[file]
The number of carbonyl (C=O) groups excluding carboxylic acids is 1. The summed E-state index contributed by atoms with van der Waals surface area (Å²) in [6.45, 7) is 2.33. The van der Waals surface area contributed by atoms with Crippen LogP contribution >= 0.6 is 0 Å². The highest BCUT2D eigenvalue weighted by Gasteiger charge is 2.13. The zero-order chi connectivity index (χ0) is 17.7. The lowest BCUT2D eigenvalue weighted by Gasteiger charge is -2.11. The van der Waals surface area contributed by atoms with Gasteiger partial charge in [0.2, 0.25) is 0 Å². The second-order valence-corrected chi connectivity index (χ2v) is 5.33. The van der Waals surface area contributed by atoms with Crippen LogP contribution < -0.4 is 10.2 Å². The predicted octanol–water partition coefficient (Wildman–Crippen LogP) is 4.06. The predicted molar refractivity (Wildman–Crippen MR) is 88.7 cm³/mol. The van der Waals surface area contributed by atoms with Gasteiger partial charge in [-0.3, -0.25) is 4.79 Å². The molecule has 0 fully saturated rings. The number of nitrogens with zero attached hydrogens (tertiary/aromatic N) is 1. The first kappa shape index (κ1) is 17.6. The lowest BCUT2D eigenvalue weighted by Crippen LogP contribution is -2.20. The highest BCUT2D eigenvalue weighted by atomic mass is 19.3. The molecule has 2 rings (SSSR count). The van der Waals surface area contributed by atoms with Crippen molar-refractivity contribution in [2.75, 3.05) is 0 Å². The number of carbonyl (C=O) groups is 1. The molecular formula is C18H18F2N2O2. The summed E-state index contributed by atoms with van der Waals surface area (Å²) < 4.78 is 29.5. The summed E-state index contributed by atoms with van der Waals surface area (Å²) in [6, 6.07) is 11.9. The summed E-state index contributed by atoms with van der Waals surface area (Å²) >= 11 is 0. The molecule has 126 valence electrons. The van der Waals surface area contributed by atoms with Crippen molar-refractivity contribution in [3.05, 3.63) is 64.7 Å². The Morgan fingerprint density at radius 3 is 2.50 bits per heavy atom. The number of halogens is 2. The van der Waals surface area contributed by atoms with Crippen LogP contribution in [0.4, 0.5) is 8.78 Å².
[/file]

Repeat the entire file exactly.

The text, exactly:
The number of carbonyl (C=O) groups excluding carboxylic acids is 1. The summed E-state index contributed by atoms with van der Waals surface area (Å²) in [6.45, 7) is 2.33. The van der Waals surface area contributed by atoms with Crippen LogP contribution >= 0.6 is 0 Å². The highest BCUT2D eigenvalue weighted by Gasteiger charge is 2.13. The zero-order chi connectivity index (χ0) is 17.7. The lowest BCUT2D eigenvalue weighted by Gasteiger charge is -2.11. The van der Waals surface area contributed by atoms with Gasteiger partial charge in [0.2, 0.25) is 0 Å². The second-order valence-corrected chi connectivity index (χ2v) is 5.33. The van der Waals surface area contributed by atoms with Crippen LogP contribution < -0.4 is 10.2 Å². The predicted octanol–water partition coefficient (Wildman–Crippen LogP) is 4.06. The predicted molar refractivity (Wildman–Crippen MR) is 88.7 cm³/mol. The van der Waals surface area contributed by atoms with Gasteiger partial charge in [-0.3, -0.25) is 4.79 Å². The molecule has 0 fully saturated rings. The number of nitrogens with zero attached hydrogens (tertiary/aromatic N) is 1. The first kappa shape index (κ1) is 17.6. The lowest BCUT2D eigenvalue weighted by Crippen LogP contribution is -2.20. The highest BCUT2D eigenvalue weighted by atomic mass is 19.3. The molecule has 2 rings (SSSR count). The van der Waals surface area contributed by atoms with Crippen molar-refractivity contribution in [2.75, 3.05) is 0 Å². The number of carbonyl (C=O) groups is 1. The molecular formula is C18H18F2N2O2. The summed E-state index contributed by atoms with van der Waals surface area (Å²) < 4.78 is 29.5. The summed E-state index contributed by atoms with van der Waals surface area (Å²) in [6, 6.07) is 11.9. The summed E-state index contributed by atoms with van der Waals surface area (Å²) >= 11 is 0. The molecule has 126 valence electrons. The van der Waals surface area contributed by atoms with Crippen molar-refractivity contribution in [3.05, 3.63) is 64.7 Å². The Morgan fingerprint density at radius 3 is 2.50 bits per heavy atom. The number of halogens is 2. The van der Waals surface area contributed by atoms with Crippen LogP contribution in [0.4, 0.5) is 8.78 Å².